This is a special accomplishment for Daniel Barenboim, the best opera recording I've ever heard from him and a Wozzeck to join the very best. I had avoided listening to it, expecting nothing special from a live staging in Berlin in 1994 (the premiere under Erich Kleiber took place there in 1925). Franz Grundhaber was also a known quantity in the title role, having recorded it under Abbado in 1988 and sung it almost everywhere, including the Met, for over a decade. But expectations can be foiled, and i this case Barenboim shows a remarkable mastery over the orchestral part. Because it falls int the category of an Expressionist work, Wozzeck is usually performed on the edge of hysteria, with lurid underlinings and bold contrasts. Barenboim takes the bold step of leading the work as if it exists in a shadowy dream world. He adds subtlety and shading in a way that escapes even Abbado, who had the advantage of a world-class pit orchestra in the form of the Vienna Phil.
Grundhaber seems strained and over-emphatic in Abbado's recording, but here, six years later, he's subtler, softer, and more intriguing as the harassed, exploited Everyman crumbling to pieces in a schizophrenic world. My two favorite singers of the role are still Fischer-Dieskau under Bohm (DG) and Walter Berry under Boulez (Sony), but Grundhaber makes a strong, convincing impression, ahead of every other rival. As Marie, Waltraud Meier is unusual in being a dramatic mezzo rather than soprano, but the role is vocally flexible, and she is in good voice, to which she adds her well-known dramatic intensity. This isn't a weepy, lost, or fragile woman but a staunch existential heroine doomed by poverty and the dark turmoil in Wozzeck's mind.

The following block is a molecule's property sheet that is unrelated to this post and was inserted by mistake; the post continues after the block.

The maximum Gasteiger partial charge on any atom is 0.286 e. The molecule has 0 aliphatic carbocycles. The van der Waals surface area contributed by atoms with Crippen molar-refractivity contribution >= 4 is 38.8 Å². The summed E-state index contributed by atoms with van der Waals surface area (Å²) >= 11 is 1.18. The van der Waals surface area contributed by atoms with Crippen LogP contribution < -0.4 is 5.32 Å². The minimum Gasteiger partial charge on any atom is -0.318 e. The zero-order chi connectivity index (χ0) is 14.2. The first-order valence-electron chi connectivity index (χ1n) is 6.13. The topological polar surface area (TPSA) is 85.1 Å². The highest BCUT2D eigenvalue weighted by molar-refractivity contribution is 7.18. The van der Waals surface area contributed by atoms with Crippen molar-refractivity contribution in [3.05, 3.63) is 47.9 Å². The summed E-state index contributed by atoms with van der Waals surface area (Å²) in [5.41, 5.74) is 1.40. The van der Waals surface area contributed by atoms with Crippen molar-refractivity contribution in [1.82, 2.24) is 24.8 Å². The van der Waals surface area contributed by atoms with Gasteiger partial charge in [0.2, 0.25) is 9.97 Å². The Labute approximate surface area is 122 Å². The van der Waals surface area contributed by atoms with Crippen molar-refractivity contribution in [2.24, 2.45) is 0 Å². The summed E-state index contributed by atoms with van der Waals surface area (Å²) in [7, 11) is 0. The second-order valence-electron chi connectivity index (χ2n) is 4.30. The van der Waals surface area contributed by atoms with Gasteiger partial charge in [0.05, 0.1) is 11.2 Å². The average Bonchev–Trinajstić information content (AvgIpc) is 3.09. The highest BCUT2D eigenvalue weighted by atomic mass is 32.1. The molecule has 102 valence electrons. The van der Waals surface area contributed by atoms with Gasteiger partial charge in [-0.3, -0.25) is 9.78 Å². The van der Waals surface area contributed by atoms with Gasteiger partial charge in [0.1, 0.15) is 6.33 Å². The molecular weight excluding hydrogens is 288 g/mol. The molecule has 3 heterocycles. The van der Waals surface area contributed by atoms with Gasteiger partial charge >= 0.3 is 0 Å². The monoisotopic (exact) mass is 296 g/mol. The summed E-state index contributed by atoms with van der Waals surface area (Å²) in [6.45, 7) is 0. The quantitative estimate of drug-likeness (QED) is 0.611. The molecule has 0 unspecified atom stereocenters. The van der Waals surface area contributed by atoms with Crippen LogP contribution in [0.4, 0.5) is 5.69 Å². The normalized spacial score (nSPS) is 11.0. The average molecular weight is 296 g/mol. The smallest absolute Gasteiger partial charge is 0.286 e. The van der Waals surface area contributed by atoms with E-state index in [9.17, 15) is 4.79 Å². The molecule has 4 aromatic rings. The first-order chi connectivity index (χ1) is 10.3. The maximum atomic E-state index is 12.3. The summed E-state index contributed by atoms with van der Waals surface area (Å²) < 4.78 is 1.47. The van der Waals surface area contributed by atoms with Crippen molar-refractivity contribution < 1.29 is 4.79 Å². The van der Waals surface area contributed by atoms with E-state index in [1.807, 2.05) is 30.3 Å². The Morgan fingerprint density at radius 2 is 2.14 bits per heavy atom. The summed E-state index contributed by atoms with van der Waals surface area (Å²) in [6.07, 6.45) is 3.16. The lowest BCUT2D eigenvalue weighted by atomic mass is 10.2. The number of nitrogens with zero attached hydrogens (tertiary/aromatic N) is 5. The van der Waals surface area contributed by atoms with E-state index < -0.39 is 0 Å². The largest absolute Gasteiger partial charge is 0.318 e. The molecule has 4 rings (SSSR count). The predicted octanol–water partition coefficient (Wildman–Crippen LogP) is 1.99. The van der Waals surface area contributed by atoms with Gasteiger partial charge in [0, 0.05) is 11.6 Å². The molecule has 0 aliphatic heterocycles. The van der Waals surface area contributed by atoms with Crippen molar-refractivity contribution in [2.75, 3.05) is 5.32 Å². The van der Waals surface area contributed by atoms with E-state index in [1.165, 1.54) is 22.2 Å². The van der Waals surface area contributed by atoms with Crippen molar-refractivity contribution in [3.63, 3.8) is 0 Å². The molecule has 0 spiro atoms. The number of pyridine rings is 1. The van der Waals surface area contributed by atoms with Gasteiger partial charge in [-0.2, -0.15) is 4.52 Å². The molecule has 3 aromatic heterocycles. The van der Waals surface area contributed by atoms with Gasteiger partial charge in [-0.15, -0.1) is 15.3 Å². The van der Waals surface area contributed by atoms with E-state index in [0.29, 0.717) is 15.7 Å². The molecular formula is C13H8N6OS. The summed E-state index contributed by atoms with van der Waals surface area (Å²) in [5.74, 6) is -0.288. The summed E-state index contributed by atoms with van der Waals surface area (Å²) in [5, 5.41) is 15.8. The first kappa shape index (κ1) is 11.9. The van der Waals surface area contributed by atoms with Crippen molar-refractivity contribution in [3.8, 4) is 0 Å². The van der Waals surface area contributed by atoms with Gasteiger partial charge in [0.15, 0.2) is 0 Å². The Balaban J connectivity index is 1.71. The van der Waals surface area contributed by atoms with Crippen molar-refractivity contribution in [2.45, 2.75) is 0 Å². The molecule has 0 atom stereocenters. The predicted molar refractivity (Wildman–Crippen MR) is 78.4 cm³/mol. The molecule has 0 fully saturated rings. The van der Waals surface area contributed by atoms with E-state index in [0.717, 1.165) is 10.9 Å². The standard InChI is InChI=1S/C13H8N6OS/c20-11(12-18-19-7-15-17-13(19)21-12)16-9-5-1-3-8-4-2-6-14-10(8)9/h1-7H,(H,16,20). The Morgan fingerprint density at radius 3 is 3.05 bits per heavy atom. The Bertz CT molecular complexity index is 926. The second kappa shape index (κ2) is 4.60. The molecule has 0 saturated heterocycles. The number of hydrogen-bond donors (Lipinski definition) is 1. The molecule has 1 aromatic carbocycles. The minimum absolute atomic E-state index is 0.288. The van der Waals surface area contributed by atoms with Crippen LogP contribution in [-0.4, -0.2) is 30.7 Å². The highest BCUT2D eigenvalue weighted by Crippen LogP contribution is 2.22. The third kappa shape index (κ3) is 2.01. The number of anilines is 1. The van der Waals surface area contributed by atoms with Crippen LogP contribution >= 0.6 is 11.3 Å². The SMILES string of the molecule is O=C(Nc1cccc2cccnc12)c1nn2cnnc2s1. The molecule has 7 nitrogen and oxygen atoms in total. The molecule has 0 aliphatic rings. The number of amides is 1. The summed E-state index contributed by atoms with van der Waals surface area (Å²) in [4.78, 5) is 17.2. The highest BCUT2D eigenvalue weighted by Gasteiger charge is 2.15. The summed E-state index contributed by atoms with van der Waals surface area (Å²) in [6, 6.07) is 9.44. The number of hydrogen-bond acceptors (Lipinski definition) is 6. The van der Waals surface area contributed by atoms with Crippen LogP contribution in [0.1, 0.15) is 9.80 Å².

One should also say something about the style of Sprechstimme being adopted. what used to be a daunting task, assigning musical values to words half-sung, half-spoken, has become second nature for modern singers. The various characters are here allowed a wide, flexible range of delivery. Sometimes we hear straight lyrical singing, other times hysterical shouting, and much in between. Graham Clarke, as a nightmarishly insane captain, shrieks like someone out of a German horror movie, while Meier's Marie favors singing, pure and simple. I like the variety that this flexibility allows. But I'm just as impressed by Barenboims many insights into the score, reminding me that he is often at his strongest conducting the Second Viennese School, despite much greater fame in Wagner and Bruckner.
As for the recorded sound, it is remarkably good. The Abbado set suffered by weighing the balance far too much in favor of the orchestra, and at first I had similar fears here, because the shaving scene that opens the opera is place too distantly. But the miking gets rectified, and after the wood-gathering scene with Andres, the sonics are as good as any studio job.